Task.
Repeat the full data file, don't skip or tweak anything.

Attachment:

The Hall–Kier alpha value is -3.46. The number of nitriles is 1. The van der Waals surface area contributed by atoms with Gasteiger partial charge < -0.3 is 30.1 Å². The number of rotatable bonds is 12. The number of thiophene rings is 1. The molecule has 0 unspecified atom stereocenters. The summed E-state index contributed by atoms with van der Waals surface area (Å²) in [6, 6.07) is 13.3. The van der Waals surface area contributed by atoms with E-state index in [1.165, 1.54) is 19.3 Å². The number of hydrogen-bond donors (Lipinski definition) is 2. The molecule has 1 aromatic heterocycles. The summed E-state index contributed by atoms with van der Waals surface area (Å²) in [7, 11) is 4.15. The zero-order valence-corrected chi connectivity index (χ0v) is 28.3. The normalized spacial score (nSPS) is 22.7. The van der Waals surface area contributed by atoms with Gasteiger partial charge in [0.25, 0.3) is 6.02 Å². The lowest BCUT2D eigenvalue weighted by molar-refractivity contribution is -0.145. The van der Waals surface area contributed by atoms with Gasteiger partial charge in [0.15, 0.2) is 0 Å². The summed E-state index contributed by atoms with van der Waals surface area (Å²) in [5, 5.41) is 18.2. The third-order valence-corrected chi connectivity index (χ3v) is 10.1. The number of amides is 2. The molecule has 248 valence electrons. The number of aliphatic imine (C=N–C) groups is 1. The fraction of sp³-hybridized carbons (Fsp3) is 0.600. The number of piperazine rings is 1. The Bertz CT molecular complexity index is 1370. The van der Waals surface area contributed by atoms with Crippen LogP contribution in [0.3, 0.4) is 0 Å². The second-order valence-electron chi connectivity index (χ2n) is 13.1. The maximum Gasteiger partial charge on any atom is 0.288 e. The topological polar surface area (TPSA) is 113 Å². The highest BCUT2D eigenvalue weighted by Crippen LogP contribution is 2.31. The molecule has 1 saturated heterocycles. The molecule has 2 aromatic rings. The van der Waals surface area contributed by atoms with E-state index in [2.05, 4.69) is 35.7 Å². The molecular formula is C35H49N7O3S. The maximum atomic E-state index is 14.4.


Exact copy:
The Hall–Kier alpha value is -3.46. The number of nitriles is 1. The van der Waals surface area contributed by atoms with Gasteiger partial charge < -0.3 is 30.1 Å². The number of rotatable bonds is 12. The number of thiophene rings is 1. The molecule has 0 unspecified atom stereocenters. The summed E-state index contributed by atoms with van der Waals surface area (Å²) in [6, 6.07) is 13.3. The van der Waals surface area contributed by atoms with E-state index in [1.165, 1.54) is 19.3 Å². The number of hydrogen-bond donors (Lipinski definition) is 2. The molecule has 1 aromatic heterocycles. The summed E-state index contributed by atoms with van der Waals surface area (Å²) in [7, 11) is 4.15. The zero-order valence-corrected chi connectivity index (χ0v) is 28.3. The normalized spacial score (nSPS) is 22.7. The van der Waals surface area contributed by atoms with Gasteiger partial charge in [0.25, 0.3) is 6.02 Å². The lowest BCUT2D eigenvalue weighted by molar-refractivity contribution is -0.145. The van der Waals surface area contributed by atoms with Gasteiger partial charge in [0.15, 0.2) is 0 Å². The summed E-state index contributed by atoms with van der Waals surface area (Å²) in [5, 5.41) is 18.2. The third-order valence-corrected chi connectivity index (χ3v) is 10.1. The number of amides is 2. The molecule has 248 valence electrons. The number of aliphatic imine (C=N–C) groups is 1. The fraction of sp³-hybridized carbons (Fsp3) is 0.600. The number of piperazine rings is 1. The Bertz CT molecular complexity index is 1370. The van der Waals surface area contributed by atoms with Crippen LogP contribution in [0.3, 0.4) is 0 Å². The second-order valence-electron chi connectivity index (χ2n) is 13.1. The maximum Gasteiger partial charge on any atom is 0.288 e. The topological polar surface area (TPSA) is 113 Å². The highest BCUT2D eigenvalue weighted by Crippen LogP contribution is 2.31. The molecule has 1 saturated heterocycles. The molecule has 2 aromatic rings. The van der Waals surface area contributed by atoms with E-state index in [2.05, 4.69) is 35.7 Å². The molecular formula is C35H49N7O3S. The maximum atomic E-state index is 14.4.